81 Percent of Spending Growth Will Come from Health Care, Social Security, and Interest
The Congressional Budget Office (CBO) projects that budget deficits will double from $1.4 trillion in Fiscal Year (FY) 2023 to nearly $2.9 trillion by 2033, as nominal spending rises from $6.2 trillion in 2023 to $9.9 trillion in 2033. The vast majority of this nominal spending growth – 81 percent – is driven by the growth of health, retirement, and net interest costs.
Social Security and health care spending will nearly double through FY 2033, while interest spending will more than double. Social Security will grow from $1.3 trillion to $2.4 trillion, while spending on major health care programs net of offsetting receipts will grow from $1.5 trillion to $2.7 trillion. Meanwhile, net interest costs will rise from $640 billion in 2023 to $1.4 trillion by 2033.
In other words, 27 percent ($1.0 trillion) of the projected $3.7 trillion increase in spending is due to the rising cost of Social Security, 24 percent ($899 billion) is from Medicare, 21 percent ($789 billion) is from rising interest costs, and 9 percent ($317 billion) is from Medicaid and other health care spending.
The remaining 19 percent is from all other parts of the budget, of which 91 percent ($639 billion) is from expected increases in the nominal cost of defense and nondefense discretionary spending.
Relative to the economy, overall spending will grow from 23.7 percent of Gross Domestic Product (GDP) in FY 2023 to 25.3 percent of GDP by 2033, over 4 percentage points higher than the 50-year historical average of 21.0 percent of GDP. Health care explains 73 percent (1.2 percentage points of GDP) of this growth, Social Security explains 56 percent (0.9 percentage points of GDP), and interest explains 74 percent (1.2 percentage points of GDP).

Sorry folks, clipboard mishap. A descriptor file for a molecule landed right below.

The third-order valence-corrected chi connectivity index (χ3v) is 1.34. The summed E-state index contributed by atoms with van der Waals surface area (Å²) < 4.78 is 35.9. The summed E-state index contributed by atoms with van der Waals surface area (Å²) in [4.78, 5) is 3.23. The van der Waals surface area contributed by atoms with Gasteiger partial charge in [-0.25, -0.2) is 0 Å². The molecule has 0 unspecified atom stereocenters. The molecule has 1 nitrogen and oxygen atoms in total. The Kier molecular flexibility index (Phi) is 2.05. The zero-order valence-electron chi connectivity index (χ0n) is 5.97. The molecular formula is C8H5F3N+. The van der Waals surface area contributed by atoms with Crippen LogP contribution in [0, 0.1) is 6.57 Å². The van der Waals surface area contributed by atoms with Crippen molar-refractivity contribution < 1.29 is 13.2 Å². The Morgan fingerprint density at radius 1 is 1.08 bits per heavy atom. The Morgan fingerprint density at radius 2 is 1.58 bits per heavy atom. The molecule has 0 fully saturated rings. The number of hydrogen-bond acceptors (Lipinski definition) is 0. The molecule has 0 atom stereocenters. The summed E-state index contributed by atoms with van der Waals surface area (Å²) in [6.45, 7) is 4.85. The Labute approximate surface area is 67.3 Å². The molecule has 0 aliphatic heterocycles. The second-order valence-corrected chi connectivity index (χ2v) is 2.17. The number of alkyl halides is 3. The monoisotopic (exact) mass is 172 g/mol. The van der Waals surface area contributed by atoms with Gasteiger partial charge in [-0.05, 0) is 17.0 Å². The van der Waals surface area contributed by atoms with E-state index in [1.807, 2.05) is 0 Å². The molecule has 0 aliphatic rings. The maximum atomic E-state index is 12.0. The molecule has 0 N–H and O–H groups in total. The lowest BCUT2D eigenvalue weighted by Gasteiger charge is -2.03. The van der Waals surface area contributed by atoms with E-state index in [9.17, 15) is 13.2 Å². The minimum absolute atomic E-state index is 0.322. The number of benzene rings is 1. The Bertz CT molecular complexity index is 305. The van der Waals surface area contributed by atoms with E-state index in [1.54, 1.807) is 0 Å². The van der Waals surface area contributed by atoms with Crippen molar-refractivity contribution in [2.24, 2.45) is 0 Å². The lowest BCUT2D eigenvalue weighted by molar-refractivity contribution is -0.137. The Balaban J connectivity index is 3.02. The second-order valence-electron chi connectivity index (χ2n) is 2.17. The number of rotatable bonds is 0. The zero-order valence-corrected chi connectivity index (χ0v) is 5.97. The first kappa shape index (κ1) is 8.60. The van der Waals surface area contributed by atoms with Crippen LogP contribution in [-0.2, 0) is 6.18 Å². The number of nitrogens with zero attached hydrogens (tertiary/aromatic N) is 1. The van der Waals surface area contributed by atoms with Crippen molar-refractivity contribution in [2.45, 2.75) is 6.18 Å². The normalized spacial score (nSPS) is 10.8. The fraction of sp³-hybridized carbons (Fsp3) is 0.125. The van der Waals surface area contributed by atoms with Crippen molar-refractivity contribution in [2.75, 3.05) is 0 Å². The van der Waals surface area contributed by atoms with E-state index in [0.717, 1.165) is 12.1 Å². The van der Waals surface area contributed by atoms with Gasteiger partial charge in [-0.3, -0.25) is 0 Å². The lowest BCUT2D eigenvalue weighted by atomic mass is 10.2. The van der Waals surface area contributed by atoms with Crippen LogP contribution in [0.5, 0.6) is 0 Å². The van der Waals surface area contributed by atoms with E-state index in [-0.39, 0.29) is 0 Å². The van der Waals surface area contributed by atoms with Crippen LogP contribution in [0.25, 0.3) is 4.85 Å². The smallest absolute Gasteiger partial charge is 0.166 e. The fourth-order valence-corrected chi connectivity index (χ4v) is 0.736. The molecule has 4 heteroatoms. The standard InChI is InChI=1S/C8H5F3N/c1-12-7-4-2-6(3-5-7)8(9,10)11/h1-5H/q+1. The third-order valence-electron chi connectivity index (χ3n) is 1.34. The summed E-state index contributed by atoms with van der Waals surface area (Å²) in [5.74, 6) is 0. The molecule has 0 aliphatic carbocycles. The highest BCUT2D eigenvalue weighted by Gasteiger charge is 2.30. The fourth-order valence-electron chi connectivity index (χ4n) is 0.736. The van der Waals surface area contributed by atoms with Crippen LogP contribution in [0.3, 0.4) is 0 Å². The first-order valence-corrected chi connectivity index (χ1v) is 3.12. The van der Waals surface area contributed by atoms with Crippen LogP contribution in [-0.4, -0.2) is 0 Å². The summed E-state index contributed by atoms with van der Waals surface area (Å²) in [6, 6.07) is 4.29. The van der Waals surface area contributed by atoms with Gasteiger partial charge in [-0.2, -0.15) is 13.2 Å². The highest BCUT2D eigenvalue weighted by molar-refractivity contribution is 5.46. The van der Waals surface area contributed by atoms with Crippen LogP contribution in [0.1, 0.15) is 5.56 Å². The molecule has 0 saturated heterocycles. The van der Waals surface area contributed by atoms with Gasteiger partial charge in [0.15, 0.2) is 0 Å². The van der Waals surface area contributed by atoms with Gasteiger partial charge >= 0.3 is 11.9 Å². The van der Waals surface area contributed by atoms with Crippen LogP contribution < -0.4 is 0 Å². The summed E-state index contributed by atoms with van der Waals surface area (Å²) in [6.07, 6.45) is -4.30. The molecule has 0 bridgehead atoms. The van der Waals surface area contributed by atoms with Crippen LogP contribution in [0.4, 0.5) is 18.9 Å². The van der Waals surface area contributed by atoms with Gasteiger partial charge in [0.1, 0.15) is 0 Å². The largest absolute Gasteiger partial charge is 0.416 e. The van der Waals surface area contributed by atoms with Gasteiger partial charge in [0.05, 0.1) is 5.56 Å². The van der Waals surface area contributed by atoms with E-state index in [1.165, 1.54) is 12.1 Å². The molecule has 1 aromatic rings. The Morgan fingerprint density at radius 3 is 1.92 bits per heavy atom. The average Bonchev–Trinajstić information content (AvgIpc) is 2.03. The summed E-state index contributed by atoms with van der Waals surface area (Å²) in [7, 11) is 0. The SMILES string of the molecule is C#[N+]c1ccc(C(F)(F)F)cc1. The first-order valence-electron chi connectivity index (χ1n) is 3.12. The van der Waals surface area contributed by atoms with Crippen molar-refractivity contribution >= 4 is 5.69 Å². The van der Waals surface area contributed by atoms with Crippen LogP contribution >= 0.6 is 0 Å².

In other words, health, retirement, and net interest explain over 200 percent of total spending growth as a share of GDP while discretionary and other mandatory spending programs are projected to shrink relative to the economy.
The growth of health, retirement, and interest spending is even more pronounced when put in a historical context. Over the past two decades, nominal Social Security spending has tripled from $470 billion (4.2 percent of GDP) to $1.3 trillion (5.1 percent of GDP) today. Federal health spending has quadrupled from $410 billion and interest costs have quadrupled from $153 billion.
Going forward, spending growth will far outpace revenue, which is expected to increase $2.3 trillion between 2023 and 2033, as spending rises by $3.7 trillion. As a result, revenue will go from covering 77 percent of spending in FY 2023 to only 71 percent in 2033.
Addressing the rapid growth of health, retirement, and interest spending will require significant adjustments to bring spending and revenue in line. This could include changes to slow the growth of health and retirement spending, reductions in other areas of spending, increases in revenue, or some combination of the three. The sooner policymakers act and the more they can do to help the Federal Reserve fight inflation, the more they can do to help slow the growth of federal interest payments.